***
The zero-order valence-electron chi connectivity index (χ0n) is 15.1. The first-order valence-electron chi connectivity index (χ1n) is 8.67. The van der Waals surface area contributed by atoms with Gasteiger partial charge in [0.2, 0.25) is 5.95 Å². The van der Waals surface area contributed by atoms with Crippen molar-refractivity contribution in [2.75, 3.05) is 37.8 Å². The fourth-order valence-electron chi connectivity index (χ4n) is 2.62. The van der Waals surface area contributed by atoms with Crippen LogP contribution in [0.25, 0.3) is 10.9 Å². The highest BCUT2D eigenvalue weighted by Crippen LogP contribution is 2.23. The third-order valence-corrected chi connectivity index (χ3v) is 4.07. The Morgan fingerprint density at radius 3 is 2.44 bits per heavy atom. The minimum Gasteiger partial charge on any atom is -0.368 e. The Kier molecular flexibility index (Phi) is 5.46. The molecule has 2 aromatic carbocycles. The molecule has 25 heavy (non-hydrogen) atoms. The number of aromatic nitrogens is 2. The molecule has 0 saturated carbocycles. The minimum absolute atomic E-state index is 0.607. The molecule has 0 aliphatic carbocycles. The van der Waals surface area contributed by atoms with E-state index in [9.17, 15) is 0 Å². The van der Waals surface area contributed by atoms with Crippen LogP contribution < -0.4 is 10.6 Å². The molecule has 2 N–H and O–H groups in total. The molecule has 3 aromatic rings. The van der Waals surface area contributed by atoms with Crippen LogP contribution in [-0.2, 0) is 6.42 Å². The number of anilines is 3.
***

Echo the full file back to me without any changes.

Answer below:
The zero-order valence-electron chi connectivity index (χ0n) is 15.1. The first-order valence-electron chi connectivity index (χ1n) is 8.67. The van der Waals surface area contributed by atoms with Gasteiger partial charge in [0.2, 0.25) is 5.95 Å². The van der Waals surface area contributed by atoms with Crippen molar-refractivity contribution in [2.75, 3.05) is 37.8 Å². The fourth-order valence-electron chi connectivity index (χ4n) is 2.62. The van der Waals surface area contributed by atoms with Crippen LogP contribution in [0.25, 0.3) is 10.9 Å². The highest BCUT2D eigenvalue weighted by Crippen LogP contribution is 2.23. The third-order valence-corrected chi connectivity index (χ3v) is 4.07. The Morgan fingerprint density at radius 3 is 2.44 bits per heavy atom. The minimum Gasteiger partial charge on any atom is -0.368 e. The Kier molecular flexibility index (Phi) is 5.46. The molecule has 2 aromatic carbocycles. The molecule has 25 heavy (non-hydrogen) atoms. The number of aromatic nitrogens is 2. The molecule has 0 saturated carbocycles. The minimum absolute atomic E-state index is 0.607. The molecule has 0 aliphatic carbocycles. The van der Waals surface area contributed by atoms with E-state index in [9.17, 15) is 0 Å². The van der Waals surface area contributed by atoms with Crippen LogP contribution < -0.4 is 10.6 Å². The molecule has 2 N–H and O–H groups in total. The molecule has 3 aromatic rings. The van der Waals surface area contributed by atoms with Crippen LogP contribution in [-0.2, 0) is 6.42 Å². The number of anilines is 3.